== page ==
Palm is to buy Handspring in a deal expected to have "a profound impact" on the handhelds market.

The buyout will expand Palm's presence in the market for devices that combine voice and data with traditional handhelds, Palm executives and analysts alike predict. The deal is currently valued at $169 million, based on Palm's closing stock price on Tuesday, revealed IDC analyst Alex Slawsby.

Eric Benhamou, chairman of the board and interim CEO of Palm, said: "We expect this deal to have a profound and transformative effect on the handheld industry."

Group force Palm is currently made up of two companies; PalmSource, which develops the Palm operating system, and Palm Solutions Group. The move follows the announcement that PalmSource is to be spun-off later this year. Palm Solutions Group will merge with Handspring to create a new company with a new name, Palm said in a statement released Wednesday. The deal is subject to shareholder and regulatory approval.

The merged company will be led by Todd Bradley, Palm Solutions Group's current president and CEO. It will be split into two business units, one focused on handheld computing and one on smart phones, the company said. Ken Wirt, currently Palm's senior vice president of sales and marketing, will run the handheld unit, while Handspring President and Chief Operating Officer Ed Colligan will run the smart phone side.

Share deal Current Palm shareholders will receive shares in PalmSource when it is spun off, but Handspring shareholders will not, Bradley said. Both transactions are expected to occur in the third quarter of this year, Bradley said.

Handspring shareholders will receive 0.09 Palm shares for each share of Handspring common stock owned. The value of the shares will depend on the Palm share price after the spin-off of PalmSource, Palm said.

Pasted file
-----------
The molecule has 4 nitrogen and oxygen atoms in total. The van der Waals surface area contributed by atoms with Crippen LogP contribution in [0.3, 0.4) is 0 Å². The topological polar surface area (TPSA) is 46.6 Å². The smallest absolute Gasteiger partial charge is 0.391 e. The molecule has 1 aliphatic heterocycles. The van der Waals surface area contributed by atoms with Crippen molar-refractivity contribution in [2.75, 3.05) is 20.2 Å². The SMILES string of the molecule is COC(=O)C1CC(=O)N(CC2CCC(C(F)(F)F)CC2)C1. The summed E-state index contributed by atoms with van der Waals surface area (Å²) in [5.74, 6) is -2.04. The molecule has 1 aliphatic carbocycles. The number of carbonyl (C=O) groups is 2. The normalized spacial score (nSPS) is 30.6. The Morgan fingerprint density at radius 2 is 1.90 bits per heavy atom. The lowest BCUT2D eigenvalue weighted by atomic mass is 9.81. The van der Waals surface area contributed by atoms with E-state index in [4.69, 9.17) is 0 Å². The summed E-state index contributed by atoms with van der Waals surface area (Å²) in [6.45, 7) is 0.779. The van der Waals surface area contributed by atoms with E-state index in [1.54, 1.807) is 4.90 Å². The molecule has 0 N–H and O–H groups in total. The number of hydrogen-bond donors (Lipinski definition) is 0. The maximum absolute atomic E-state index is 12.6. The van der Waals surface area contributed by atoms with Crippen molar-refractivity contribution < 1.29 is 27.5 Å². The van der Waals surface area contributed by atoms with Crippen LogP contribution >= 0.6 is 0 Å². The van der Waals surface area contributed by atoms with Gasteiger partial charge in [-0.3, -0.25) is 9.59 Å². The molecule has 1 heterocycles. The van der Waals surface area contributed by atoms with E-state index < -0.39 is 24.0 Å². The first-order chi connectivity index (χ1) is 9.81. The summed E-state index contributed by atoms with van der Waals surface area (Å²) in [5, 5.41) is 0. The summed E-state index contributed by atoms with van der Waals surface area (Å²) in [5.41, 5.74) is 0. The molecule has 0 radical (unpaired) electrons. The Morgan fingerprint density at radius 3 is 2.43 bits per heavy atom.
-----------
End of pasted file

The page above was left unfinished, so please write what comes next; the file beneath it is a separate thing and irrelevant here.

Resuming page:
Palm's stock rose $1.74, or 14.3 per cent, to $13.89 in late-morning trading on the Nasdaq market yesterday. Shares in Handspring (HAND) rose $0.16, or 14.4 per cent, to $1.27.

Sales of handheld devices without voice capabilities have been falling steadily over the last two quarters, according to data from IDC. Palm is still the market leader for handhelds across all operating systems, but its lead over HP has been slipping.

"Palm needs a stronger foothold in the wireless space. Voice-centric products are where the future opportunities and revenue exist," Slawsby said.

Treo factor Handspring makes the Treo Communicator products for both GSM (Global System for Mobile Communications) and CDMA (Code Division Multiple Access) cellular networks. Palm offers the Tungsten W product for GSM networks, but it is expensive, and the Treo products feature more tightly integrated voice capabilities, according to Palm.

"By adding the Treo, it's clear we will meet customer requirements like no other competitor in this space," Bradley said.

Another key to the deal is Handspring's technical expertise, Slawsby said. Jeff Hawkins, Handspring chairman and chief product officer, will become the new company's chief technology officer. Hawkins set up Palm in 1992 with Donna Dubinsky, and both left Palm along with Colligan in 1998 to set up Handspring after 3Com Corp. acquired Palm. Palm was later spun out from 3Com in an initial public offering.

Hawkins developed the handheld computing device, and Bradley referred to him as a "visionary" during the conference call. Dubinsky, Handspring's current CEO, will join the board of directors of the merged company.

Handspring also brings expertise in negotiating deals with wireless carriers to the combined company, Dubinsky said on the conference call. This is an important step in bringing current and future Palm devices onto cellular networks around the world, she said.

Stiff competition Palm will have a tough time competing outside the US against smart phone vendors such as Nokia or Sony Ericsso, Slawsby said. However, Treo is a recognized brand name within the US, and Palm can build market share while developing future devices that approach the sophistication of the Nokia and Sony Ericsson devices, he said.

Palm will extend a $10 million line of credit for working capital to Handspring until the deal closes. This line of credit could expand to $20 million under certain conditions, Palm said.

The combined company will be based in Milpitas, California. About 125 employees will lose their jobs in the combined company, Palm said.